The FTSE-100 held steady today, taking a pause for breath after yesterday's surge through the 6000 mark.
The UK's premier index closed up 3.15 points at 6036 on a listless session despite some big individual moves from blue chip shares.
BP's dividend cut at 7am had been widely expected and was met with a 7% rise in the share price as investors applauded the decisive action and strategic update from new chief executive Bernard Looney. Disappointment at earnings from another FTSE-100 heavyweight, Diageo, saw it fall 5% by the close of play.
Melrose leaped 9% after reporting a refinancing that will keep the wolf from its door during the covid economic gloom, while EasyJet shares gained 9% after reporting summer bookings were better than expected. British Airways owner IAG surged 7%, enjoying the halo effect.
BT rallied from its doldrums somewhat with an 8% leap after analysts at Berenberg gave them the thumbs up. Looking at the impact of covid on its home engineering business and BT Sport, it said "the pain is significant, but somewhat temporary."
Confirmation of reports of takeover approaches by private equity firms for the AA saw its shares leap 18%, although they are still around half what they were a year ago. The AA said it was also weighing up a potential share issue. It has £2.7 billion debt as a legacy of its previous ownership by private equity companies with a £913 million repayment in the next two years.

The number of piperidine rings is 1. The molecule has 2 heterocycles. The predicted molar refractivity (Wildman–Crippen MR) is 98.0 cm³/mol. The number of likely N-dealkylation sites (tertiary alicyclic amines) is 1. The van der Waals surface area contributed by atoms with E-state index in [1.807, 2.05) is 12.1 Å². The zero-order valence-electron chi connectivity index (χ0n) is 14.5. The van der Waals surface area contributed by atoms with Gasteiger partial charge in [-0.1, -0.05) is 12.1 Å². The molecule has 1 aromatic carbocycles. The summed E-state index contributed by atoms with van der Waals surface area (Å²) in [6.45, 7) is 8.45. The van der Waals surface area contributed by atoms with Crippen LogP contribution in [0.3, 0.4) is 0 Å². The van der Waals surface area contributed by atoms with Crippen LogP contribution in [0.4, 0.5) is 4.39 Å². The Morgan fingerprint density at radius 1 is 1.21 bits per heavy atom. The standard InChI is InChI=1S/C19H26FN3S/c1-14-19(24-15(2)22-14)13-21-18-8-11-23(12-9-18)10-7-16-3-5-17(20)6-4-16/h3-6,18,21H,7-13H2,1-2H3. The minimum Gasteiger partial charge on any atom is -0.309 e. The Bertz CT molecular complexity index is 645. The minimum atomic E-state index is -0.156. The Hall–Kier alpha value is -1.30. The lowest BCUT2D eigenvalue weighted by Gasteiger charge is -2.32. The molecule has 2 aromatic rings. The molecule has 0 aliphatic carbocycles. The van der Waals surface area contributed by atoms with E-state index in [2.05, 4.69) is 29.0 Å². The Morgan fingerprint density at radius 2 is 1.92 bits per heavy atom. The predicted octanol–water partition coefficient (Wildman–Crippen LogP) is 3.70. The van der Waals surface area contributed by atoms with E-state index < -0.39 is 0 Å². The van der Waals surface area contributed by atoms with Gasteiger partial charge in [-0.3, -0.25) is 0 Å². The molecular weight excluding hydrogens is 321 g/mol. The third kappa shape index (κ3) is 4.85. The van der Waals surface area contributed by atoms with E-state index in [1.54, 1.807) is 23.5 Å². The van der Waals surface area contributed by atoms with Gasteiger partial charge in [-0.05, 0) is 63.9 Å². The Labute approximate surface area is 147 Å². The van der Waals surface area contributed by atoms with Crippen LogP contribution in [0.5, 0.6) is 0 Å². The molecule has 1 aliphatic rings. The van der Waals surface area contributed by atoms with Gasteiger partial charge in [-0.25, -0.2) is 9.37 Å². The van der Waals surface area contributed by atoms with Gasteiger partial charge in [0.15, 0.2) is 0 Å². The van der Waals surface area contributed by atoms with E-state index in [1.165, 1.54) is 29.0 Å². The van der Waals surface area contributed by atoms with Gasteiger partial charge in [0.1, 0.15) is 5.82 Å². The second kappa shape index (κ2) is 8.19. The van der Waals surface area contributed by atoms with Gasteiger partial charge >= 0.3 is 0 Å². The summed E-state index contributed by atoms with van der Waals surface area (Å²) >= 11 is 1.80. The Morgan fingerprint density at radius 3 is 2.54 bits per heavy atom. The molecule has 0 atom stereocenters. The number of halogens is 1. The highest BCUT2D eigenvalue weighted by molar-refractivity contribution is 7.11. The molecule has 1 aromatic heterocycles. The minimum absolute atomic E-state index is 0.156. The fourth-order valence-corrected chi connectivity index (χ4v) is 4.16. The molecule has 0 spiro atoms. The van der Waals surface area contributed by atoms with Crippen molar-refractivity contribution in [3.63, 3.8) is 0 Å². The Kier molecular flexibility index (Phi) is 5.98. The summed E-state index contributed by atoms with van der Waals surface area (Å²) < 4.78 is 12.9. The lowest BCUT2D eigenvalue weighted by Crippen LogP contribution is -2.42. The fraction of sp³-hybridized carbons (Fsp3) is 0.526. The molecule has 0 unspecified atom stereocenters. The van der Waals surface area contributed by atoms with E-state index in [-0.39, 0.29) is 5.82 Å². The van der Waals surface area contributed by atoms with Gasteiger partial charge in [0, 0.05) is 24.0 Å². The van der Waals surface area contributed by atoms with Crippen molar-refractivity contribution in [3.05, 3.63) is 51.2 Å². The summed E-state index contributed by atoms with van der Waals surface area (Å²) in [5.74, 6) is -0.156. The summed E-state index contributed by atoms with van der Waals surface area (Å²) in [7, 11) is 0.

Asian markets enjoyed some follow through from yesterday's strong performances in western markets which saw key indices in the UK, France, Germany and Italy all surge between 1.5% and 2.75%.
Those gains came amid hopes for a $1 trillion stimulus package in the US. CMC Markets' David Madden said the gains came despite no positive sounds coming from Washington where Republicans and Democrats are still fighting over the details. "Traders feel that some sort of compromise will be worked out in the end," said Madden.
The general positive mood should be helped by last night's U-turn from Donald Trump on his opposition to Microsoft's takeover of the super-popular TikTok app in the US.
The President has opposed its takeover of the China-owned video-sharing business but put out an apparent olive branch saying the deal could be acceptable if the US Treasury gets part of the deal. Quite what he meant by that was baffling to Wall Street dealmakers but it suggests a transaction might be possible.
Trump is expected to clamp down on an array of software companies allegedly controlled by the Chinese government amid concerns over the amounts of data Beijing could be gathering on US consumers.
China has been relatively calm in its response to his rhetoric and actions so far, perhaps suspecting it will die down after the elections in November.
Economics-wise, the news has been improving, which could fuel more share price enthusiasm in the coming days. Yesterday saw strong manufacturing data in the UK, China, Spain, Italy, France, Germany and the US, albeit from low bases. As ever, the future shape of the recovery will depend on the health situation.